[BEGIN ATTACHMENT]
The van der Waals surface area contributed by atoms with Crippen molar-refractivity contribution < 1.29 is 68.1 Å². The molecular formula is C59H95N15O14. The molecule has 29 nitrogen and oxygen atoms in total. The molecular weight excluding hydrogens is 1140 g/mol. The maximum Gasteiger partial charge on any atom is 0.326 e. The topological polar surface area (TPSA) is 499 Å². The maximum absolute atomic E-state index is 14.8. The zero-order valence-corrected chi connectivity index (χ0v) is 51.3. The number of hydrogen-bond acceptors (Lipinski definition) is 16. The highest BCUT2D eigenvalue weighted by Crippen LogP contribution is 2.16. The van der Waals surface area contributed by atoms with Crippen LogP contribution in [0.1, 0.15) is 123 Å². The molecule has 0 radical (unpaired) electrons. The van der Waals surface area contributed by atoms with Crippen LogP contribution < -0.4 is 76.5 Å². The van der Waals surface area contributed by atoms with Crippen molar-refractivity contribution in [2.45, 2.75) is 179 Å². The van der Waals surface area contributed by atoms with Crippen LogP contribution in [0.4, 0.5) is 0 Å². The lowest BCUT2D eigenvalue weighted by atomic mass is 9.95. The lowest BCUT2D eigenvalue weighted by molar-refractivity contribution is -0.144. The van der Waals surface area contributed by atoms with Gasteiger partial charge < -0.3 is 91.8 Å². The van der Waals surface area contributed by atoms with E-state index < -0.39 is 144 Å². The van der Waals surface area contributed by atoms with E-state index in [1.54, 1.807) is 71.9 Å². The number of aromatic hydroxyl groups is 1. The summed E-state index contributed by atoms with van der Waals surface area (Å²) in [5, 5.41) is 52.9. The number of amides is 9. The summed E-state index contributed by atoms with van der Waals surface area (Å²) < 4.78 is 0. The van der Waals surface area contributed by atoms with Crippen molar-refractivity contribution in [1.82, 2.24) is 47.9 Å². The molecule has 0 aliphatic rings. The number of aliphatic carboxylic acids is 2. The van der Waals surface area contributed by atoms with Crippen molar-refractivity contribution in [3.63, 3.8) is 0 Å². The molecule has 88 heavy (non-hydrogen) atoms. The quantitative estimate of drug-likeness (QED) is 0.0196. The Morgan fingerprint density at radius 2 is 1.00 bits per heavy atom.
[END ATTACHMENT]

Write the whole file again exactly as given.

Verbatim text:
The van der Waals surface area contributed by atoms with Crippen molar-refractivity contribution < 1.29 is 68.1 Å². The molecular formula is C59H95N15O14. The molecule has 29 nitrogen and oxygen atoms in total. The molecular weight excluding hydrogens is 1140 g/mol. The maximum Gasteiger partial charge on any atom is 0.326 e. The topological polar surface area (TPSA) is 499 Å². The maximum absolute atomic E-state index is 14.8. The zero-order valence-corrected chi connectivity index (χ0v) is 51.3. The number of hydrogen-bond acceptors (Lipinski definition) is 16. The highest BCUT2D eigenvalue weighted by Crippen LogP contribution is 2.16. The van der Waals surface area contributed by atoms with Crippen LogP contribution in [0.1, 0.15) is 123 Å². The molecule has 0 radical (unpaired) electrons. The van der Waals surface area contributed by atoms with Crippen LogP contribution < -0.4 is 76.5 Å². The van der Waals surface area contributed by atoms with Crippen molar-refractivity contribution in [2.45, 2.75) is 179 Å². The van der Waals surface area contributed by atoms with Crippen LogP contribution in [0.4, 0.5) is 0 Å². The lowest BCUT2D eigenvalue weighted by atomic mass is 9.95. The lowest BCUT2D eigenvalue weighted by molar-refractivity contribution is -0.144. The van der Waals surface area contributed by atoms with Gasteiger partial charge < -0.3 is 91.8 Å². The van der Waals surface area contributed by atoms with E-state index < -0.39 is 144 Å². The van der Waals surface area contributed by atoms with E-state index in [1.54, 1.807) is 71.9 Å². The number of aromatic hydroxyl groups is 1. The summed E-state index contributed by atoms with van der Waals surface area (Å²) in [5, 5.41) is 52.9. The number of amides is 9. The summed E-state index contributed by atoms with van der Waals surface area (Å²) < 4.78 is 0. The van der Waals surface area contributed by atoms with Crippen molar-refractivity contribution in [1.82, 2.24) is 47.9 Å². The molecule has 0 aliphatic rings. The number of aliphatic carboxylic acids is 2. The van der Waals surface area contributed by atoms with Crippen molar-refractivity contribution in [3.63, 3.8) is 0 Å². The molecule has 88 heavy (non-hydrogen) atoms. The quantitative estimate of drug-likeness (QED) is 0.0196. The Morgan fingerprint density at radius 2 is 1.00 bits per heavy atom.